Monte Carlo Simulations
The Monte Carlo model has been used to simulate the experimental results shown in Figs. 4, 5, 6. A polarizing target that is wide, infinitely large in the vertical direction, and infinitely thin in the depth direction is embedded within a scattering medium. The target is placed at different depths within the scattering medium, and an image is formed by collecting all the photons that emerge at the surface within the detection area described in Section 4 and within the detection numerical aperture of the microscope objective used in the experiments.
Qualitatively, the results shown in Figs. 8, 9, 10 compare very well to those obtained experimentally (Figs. 4, 5, 6). All cases show degradation in image contrast and resolution with increasing depth due to scattering. Figure 8 shows the case where the polarization axis of the target is orthogonal to the polarization axis of the analyzer, resulting in a greater contrast compared to the case where the analyzer is aligned with the target (Fig. 9). The resulting simulated dichroism images are shown in Fig. 10.
A quantitative comparison of experiment and simulation over a range of depths is shown in Fig. 11 . The dichroism values shown in Fig. 11a are obtained from the mean dichroism along a central vertical band of of the target in the dichroism images. The dichroism values obtained in the Monte Carlo simulation are higher than those obtained with the experiment across the entire depth range. The main source of error is due to reflections from the surface of the cuvette not being completely eliminated due to the finite rejection of the polarizer. It should be noted that, for this case, the surface reflections are directed back into the detection optics due to the flat and orthogonal surface. This represents the worst case of this contribution, which is anticipated to be lower for practical applications. However, due to careful alignment and calibration of the system these values of dichroism are considerably higher than those observed previously.19 The 10–90% resolution distances are lower in the simulation than in the experiment, indicating a sharper edge response in the simulation. This is discussed in Section 6.
It has been demonstrated that polarization-sensitive measurements that are free from surface reflections can still be obtained at a depth of within a scattering medium. However, the absolute measurement of dichroism is dependent on the depth of the polarizing target within the medium due to scattering effects between the target and the output surface of the cuvette. To enable accurate quantification of the dichroism of the target, the model can be used to provide a look up table for object depth and dichroism. Determining whether this is a well-conditioned problem is an important area of future research. It is likely that additional measurements such as multiple wavelengths or different illumination conditions will be required to provide a well-conditioned solution.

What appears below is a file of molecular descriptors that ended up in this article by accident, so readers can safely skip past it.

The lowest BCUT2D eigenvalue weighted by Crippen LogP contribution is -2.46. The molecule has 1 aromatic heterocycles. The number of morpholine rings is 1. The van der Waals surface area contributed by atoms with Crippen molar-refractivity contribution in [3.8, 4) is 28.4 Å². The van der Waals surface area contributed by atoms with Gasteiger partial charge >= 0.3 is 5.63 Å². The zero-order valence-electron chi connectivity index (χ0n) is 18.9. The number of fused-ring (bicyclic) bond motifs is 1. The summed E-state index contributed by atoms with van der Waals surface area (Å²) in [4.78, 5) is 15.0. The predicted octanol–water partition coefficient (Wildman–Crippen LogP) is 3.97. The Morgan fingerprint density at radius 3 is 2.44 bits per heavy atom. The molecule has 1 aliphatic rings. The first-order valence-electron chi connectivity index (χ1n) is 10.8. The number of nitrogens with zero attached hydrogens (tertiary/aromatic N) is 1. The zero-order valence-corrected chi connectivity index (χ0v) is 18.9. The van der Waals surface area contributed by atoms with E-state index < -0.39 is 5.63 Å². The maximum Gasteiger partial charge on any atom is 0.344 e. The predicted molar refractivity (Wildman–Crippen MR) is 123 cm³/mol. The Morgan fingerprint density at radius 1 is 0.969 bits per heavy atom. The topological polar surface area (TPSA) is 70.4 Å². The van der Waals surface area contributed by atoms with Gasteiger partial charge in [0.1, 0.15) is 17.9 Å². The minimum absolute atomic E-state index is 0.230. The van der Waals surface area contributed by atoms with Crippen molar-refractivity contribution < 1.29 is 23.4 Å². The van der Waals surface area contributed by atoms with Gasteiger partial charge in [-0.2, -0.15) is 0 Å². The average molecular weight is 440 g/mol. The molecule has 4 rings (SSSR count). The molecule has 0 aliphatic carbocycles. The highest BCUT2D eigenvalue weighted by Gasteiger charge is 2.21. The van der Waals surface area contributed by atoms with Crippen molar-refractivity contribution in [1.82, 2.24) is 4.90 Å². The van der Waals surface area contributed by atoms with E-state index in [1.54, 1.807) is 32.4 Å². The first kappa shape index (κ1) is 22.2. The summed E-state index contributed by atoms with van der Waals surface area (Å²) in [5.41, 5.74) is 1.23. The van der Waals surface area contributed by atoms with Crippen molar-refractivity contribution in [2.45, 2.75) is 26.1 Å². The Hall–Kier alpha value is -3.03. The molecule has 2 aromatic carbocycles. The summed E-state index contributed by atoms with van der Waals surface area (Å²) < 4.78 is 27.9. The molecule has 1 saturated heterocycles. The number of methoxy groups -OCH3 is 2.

The Monte Carlo simulation provides results that qualitatively match those obtained in the experiment. There are several assumptions made in the model that cannot be accurately achieved in the experiment, such as ideal polarizers, precise depth location of the target, precise alignment of optical components, a refractive index match between the target and surrounding medium, an infinitely long and thin target, and uniform illumination.
Using the model, we have investigated the effects of nonideal polarizers, optical component alignment, numerical aperture, and depth location within the likely limits of experimental error. However, for the dichroism measurements [Fig. 11a], the dominant source of the discrepancy is caused by the surface of the cuvette introducing a contribution into the orthogonal detection channels. In principle, this should be completely removed by the analyzer but some reflections are still detected. This is particularly significant in the case when the target and analyzer are orthogonally aligned and the light intensity is low. Regarding the resolution against depth plot [Fig. 11b], the modeling results follow the same trend as the experiment. The main source of the difference between them is the finite thickness of the target, which results in the target occupying a range of depths.
To better simulate the phantom study, further refinements of the model could be performed, such as making the polarizers nonideal, the target of finite thickness or introducing surface reflections at the medium-target boundary. This is worthwhile for applications such as target detection in turbid water or imaging through fog, where the model provides an accurate representation of the real-world situation. For the tissue imaging problem, the focus should be on a more accurate model of the structure of the tissue.
It is important to consider how well the phantom experiment and its associated model represent real-world applications. The phantom study indicates that ROPI can provide sensitivity to polarization targets down to depths of . For typical tissue parameters,20 this corresponds to a depth of within tissue, which falls within the correct depth range for polarized light measurement of tissue.20 Of course, the phantom represents the case of an isolated polarizing target embedded within a scattering medium. This is a reasonable approximation in capillaroscopy in the case of imaging isolated red blood cells in relatively homogeneous tissue for assessment of linear dichroism within cells for applications such as sickle cell anemia monitoring.5, 21 It is also reasonable for applications such as target location in turbid water or in fog22 (albeit in both applications the target will have less polarization contrast than an isolated polarizer).